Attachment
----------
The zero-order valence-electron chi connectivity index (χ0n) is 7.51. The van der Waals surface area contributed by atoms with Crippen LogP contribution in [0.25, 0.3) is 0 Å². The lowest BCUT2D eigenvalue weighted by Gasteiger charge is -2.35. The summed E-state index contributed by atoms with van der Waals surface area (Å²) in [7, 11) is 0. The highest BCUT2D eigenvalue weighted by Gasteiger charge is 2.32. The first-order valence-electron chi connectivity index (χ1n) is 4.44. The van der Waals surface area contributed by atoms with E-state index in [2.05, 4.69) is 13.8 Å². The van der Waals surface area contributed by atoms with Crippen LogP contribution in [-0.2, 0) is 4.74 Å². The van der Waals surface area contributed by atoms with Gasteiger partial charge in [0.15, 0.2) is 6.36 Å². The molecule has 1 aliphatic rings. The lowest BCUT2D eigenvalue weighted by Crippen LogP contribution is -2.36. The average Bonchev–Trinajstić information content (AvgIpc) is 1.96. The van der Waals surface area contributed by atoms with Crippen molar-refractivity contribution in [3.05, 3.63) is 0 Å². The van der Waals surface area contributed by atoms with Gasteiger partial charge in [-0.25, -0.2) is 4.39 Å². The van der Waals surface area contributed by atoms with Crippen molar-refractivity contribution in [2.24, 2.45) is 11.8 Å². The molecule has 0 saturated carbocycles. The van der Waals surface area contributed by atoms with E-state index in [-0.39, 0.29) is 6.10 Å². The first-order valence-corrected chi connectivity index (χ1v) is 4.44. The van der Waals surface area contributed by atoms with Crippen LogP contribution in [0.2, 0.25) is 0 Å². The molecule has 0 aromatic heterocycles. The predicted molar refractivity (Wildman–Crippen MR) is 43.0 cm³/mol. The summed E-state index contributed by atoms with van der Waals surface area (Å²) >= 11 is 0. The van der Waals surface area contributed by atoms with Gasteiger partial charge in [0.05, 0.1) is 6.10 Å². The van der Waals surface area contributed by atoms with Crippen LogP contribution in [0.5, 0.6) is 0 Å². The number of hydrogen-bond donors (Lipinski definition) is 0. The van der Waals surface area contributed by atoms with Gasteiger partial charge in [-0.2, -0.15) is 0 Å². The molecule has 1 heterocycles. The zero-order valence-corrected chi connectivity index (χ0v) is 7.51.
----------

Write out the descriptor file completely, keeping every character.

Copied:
The zero-order valence-electron chi connectivity index (χ0n) is 7.51. The van der Waals surface area contributed by atoms with Crippen LogP contribution in [0.25, 0.3) is 0 Å². The lowest BCUT2D eigenvalue weighted by Gasteiger charge is -2.35. The summed E-state index contributed by atoms with van der Waals surface area (Å²) in [7, 11) is 0. The highest BCUT2D eigenvalue weighted by Gasteiger charge is 2.32. The first-order valence-electron chi connectivity index (χ1n) is 4.44. The van der Waals surface area contributed by atoms with E-state index in [2.05, 4.69) is 13.8 Å². The van der Waals surface area contributed by atoms with Crippen LogP contribution in [-0.2, 0) is 4.74 Å². The van der Waals surface area contributed by atoms with Gasteiger partial charge in [0.15, 0.2) is 6.36 Å². The molecule has 1 aliphatic rings. The lowest BCUT2D eigenvalue weighted by Crippen LogP contribution is -2.36. The average Bonchev–Trinajstić information content (AvgIpc) is 1.96. The van der Waals surface area contributed by atoms with Crippen molar-refractivity contribution in [3.05, 3.63) is 0 Å². The van der Waals surface area contributed by atoms with Gasteiger partial charge in [-0.25, -0.2) is 4.39 Å². The van der Waals surface area contributed by atoms with Crippen molar-refractivity contribution in [2.24, 2.45) is 11.8 Å². The molecule has 0 saturated carbocycles. The van der Waals surface area contributed by atoms with E-state index in [-0.39, 0.29) is 6.10 Å². The first-order valence-corrected chi connectivity index (χ1v) is 4.44. The van der Waals surface area contributed by atoms with Crippen LogP contribution in [0.2, 0.25) is 0 Å². The molecule has 0 aromatic heterocycles. The predicted molar refractivity (Wildman–Crippen MR) is 43.0 cm³/mol. The summed E-state index contributed by atoms with van der Waals surface area (Å²) >= 11 is 0. The van der Waals surface area contributed by atoms with Gasteiger partial charge in [0.05, 0.1) is 6.10 Å². The van der Waals surface area contributed by atoms with Crippen LogP contribution in [0.5, 0.6) is 0 Å². The number of hydrogen-bond donors (Lipinski definition) is 0. The van der Waals surface area contributed by atoms with Gasteiger partial charge in [-0.2, -0.15) is 0 Å². The molecule has 1 heterocycles. The zero-order valence-corrected chi connectivity index (χ0v) is 7.51.